US LNG exports decline from last week
US LNG exports fell 17% in the week ending September 29 from the previous seven days, the US Energy Information Administration (EIA) reported on September 30.
Seventeen vessels laden with LNG left US export terminals during the week, carrying a combined 63bn ft3 of super-cooled gas. That compares with 76bn ft3 leaving on 21 laden vessels during the previous week.
Of the 17 vessels departing US export terminals this week, five left from the Sabine Pass terminal and three left from Cameron, both in Louisiana. From Texas, five departed from Freeport and four left from Corpus Christi. No cargoes left from either the Elba Island facility off Georgia or the Cove Point terminal off Maryland.
The EIA suggested foreign demand scenarios help explain the dip in exports of LNG.
“As a result of strong demand recovery in Asia and increased competition for spot LNG cargos, spot LNG shipments to Europe have decreased year over year, mainly from the United States,” the agency explained.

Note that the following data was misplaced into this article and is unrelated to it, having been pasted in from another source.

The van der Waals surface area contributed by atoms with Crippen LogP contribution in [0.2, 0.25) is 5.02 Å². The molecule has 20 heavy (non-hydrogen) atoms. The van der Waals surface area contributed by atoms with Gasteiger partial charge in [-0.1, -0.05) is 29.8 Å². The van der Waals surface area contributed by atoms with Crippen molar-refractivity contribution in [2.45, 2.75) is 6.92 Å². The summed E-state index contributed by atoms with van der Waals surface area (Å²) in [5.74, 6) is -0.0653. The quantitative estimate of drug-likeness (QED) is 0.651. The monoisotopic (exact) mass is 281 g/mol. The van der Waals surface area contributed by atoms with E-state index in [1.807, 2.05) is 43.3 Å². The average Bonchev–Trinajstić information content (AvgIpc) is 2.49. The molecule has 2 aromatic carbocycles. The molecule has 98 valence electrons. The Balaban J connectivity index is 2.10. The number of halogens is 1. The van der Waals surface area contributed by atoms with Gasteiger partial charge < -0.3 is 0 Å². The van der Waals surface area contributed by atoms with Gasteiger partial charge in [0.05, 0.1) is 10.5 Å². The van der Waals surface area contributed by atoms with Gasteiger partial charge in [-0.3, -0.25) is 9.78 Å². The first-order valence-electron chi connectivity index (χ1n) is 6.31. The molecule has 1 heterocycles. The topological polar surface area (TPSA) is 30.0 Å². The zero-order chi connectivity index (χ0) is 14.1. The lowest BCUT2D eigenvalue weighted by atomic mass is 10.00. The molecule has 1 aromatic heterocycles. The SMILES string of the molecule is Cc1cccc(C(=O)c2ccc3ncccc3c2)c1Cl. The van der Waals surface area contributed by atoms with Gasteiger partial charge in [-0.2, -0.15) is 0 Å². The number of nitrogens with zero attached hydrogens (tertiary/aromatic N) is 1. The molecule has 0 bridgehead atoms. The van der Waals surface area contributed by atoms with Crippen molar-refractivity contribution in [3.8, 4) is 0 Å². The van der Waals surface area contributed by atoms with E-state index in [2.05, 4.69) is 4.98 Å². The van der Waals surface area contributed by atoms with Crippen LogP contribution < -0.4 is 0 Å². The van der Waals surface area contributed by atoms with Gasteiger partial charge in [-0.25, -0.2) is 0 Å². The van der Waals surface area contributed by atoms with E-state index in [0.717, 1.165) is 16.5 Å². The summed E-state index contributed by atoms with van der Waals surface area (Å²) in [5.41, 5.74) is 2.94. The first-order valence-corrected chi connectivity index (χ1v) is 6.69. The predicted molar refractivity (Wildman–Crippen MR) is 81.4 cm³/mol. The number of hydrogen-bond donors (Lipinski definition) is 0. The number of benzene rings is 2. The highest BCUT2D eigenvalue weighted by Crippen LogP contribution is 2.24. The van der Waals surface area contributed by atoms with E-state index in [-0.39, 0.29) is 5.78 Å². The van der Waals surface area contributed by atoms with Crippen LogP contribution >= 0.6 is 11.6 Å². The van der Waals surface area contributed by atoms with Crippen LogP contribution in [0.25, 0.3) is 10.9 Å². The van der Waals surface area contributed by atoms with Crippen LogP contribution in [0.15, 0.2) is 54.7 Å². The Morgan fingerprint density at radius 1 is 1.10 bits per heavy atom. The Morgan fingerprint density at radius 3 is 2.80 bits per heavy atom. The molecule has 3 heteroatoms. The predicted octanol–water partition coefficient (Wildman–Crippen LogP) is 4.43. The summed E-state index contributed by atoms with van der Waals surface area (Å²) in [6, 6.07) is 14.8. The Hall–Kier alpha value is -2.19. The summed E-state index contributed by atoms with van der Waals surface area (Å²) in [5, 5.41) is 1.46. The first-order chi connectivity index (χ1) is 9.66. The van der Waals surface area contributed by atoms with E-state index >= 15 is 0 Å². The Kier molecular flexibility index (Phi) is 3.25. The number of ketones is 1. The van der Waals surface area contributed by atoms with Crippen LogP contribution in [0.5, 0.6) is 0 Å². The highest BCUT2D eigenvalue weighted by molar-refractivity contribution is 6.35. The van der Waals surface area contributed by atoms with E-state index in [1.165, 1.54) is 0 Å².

For the North American market, EIA reported that net imports of piped natural gas from Canada increased week-on-week, from 4.9bn ft3/d on average to 5.5bn ft3/d on average. Despite the weekly variances, however, US imports of Canadian gas are higher than the same period last year. EIA reported an average volume of 3.6bn ft3/d for this point last year.
Exports of piped domestic natural gas to Mexico, meanwhile, decreased marginally from last week, from 5.7bn ft3/d on average to 5.6bn ft3/d. Year-ago levels averaged 6bn ft3/d to Mexico.